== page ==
Global poll: Only Iran viewed more negatively than Israel
Comprehensive BBC survey ranks Jewish state second from bottom in terms of its global image, with slight improvement compared to last year's poll. Islamic republic has worst rankings of any of 14 countries asked about, with 54% of participants having a mostly negative view of its influence on world
According to the annual survey, conducted among 17,000 participants in 34 countries, only Iran "enjoys" a more negative image.
Some comfort can be found in the fact that compared to last year's poll, in which Israel was viewed negatively by 57% of the participants, this year "only" 52% named the Jewish state.
Iran had the worst rankings of any of the 14 countries asked about in the BBC World Service survey. An average of 20% had a positive impression of Iran's influence on the world, while 54% had a mostly negative view. Pakistan ranked third from the bottom.
Pollsters said Iran's nuclear enrichment program appeared to be behind the negative ratings. The United States and European countries fear Iran wants to enrich uranium to create nuclear weapons, but Tehran insists its program is for peaceful energy purposes.
"The poll suggests that Iran continues to pay a price for its nuclear standoff with the United Nations," said Doug Miller, president of polling company GlobeScan. "World opinion continues to see it as the country having the most negative influence."
The US image abroad has begun to improve after worsening for years, but the United States is still viewed more negatively than the European Union, Brazil, China, India and Russia, the survey said.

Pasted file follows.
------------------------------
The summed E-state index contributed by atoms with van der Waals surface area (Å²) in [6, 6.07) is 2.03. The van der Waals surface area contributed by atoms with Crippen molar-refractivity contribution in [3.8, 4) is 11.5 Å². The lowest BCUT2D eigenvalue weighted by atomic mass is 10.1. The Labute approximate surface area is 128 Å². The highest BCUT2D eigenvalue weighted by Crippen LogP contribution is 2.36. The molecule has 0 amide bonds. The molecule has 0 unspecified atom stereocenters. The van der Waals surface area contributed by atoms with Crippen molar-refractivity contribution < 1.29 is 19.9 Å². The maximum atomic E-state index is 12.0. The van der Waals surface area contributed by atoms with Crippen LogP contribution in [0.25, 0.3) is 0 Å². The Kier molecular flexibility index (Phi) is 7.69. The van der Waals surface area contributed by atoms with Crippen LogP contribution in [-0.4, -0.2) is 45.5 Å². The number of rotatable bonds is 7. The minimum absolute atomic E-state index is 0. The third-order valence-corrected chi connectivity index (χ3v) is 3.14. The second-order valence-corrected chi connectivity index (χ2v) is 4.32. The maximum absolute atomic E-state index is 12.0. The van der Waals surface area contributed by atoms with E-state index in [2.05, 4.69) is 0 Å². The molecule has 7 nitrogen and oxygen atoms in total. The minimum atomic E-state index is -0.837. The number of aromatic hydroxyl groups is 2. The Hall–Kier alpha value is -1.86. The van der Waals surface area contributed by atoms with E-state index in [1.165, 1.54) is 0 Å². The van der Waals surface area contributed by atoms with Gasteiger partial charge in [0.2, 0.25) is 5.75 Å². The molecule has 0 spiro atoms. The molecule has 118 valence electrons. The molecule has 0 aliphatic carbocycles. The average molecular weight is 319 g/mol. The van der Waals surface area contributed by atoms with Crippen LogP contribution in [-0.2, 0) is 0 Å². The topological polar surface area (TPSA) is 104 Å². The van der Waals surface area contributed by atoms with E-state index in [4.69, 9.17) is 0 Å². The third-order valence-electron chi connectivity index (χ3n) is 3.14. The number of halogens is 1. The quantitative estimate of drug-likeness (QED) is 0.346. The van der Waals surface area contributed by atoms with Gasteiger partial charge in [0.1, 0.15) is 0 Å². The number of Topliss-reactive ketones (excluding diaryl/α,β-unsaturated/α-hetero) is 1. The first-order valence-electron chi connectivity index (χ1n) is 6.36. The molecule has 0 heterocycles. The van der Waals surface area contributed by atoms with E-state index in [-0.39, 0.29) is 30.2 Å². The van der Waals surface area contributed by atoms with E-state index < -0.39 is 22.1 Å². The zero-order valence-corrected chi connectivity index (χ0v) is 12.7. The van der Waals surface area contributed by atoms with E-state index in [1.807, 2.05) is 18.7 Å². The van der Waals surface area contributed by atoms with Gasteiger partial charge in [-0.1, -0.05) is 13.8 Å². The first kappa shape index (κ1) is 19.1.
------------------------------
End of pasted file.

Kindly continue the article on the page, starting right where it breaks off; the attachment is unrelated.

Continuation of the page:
The poll found that positive views of US influence have risen by about 4% points over the past year. The average positive rating was 35 percent, versus an average negative rating of 47 percent.
Among countries where the poll has been conducted in four consecutive years, positive views of the United States were expressed by an average 32% of the population, versus 28% a year ago. The poll listed no margin of error.
US public image plummeted around the world in the aftermath of the 2003 invasion of Iraq. The Bush administration tried to counter the trend by creating a public diplomacy unit within the State Department.
Pollsters involved in the BBC World Service project said the US presidential elections appeared to be behind the changing views of the United States.
"It may be that as the US approaches a new presidential election, views of the US are being mitigated by hope that a new administration will move away from foreign policies that have been so unpopular in the world," said Steven Kull, director of the Program on International Policy Attitudes at the University of Maryland.
Despite the modest improvement for the first time in four years, public opinion of the United States was still overwhelmingly negative. The average negative rating was 47%, versus 52% a year ago.
By comparison, the European Union had a 52% positive rating, Brazil's was 44%, China 47%, India 42% and Russia 35%. The United States was viewed more positively than North Korea, but more negatively as well.
US influence in the world was viewed most positively in Kenya, the Philippines, Israel, Nigeria, Ghana, and Central America, where well over 50% of those questioned had positive views of the United States.
It had its lowest positive ratings from Mexico, Argentina, Egypt, India and Russia, where fewer than 20% of those questioned had a good impression of the United States.
The United States was viewed most negatively by people in Turkey and Egypt, where 73% of those polled had bad impressions of US influence. Germany followed at 72%, Lebanon at 67%, Canada at 62%, Australia at 58% and Argentina and Mexico at 56%.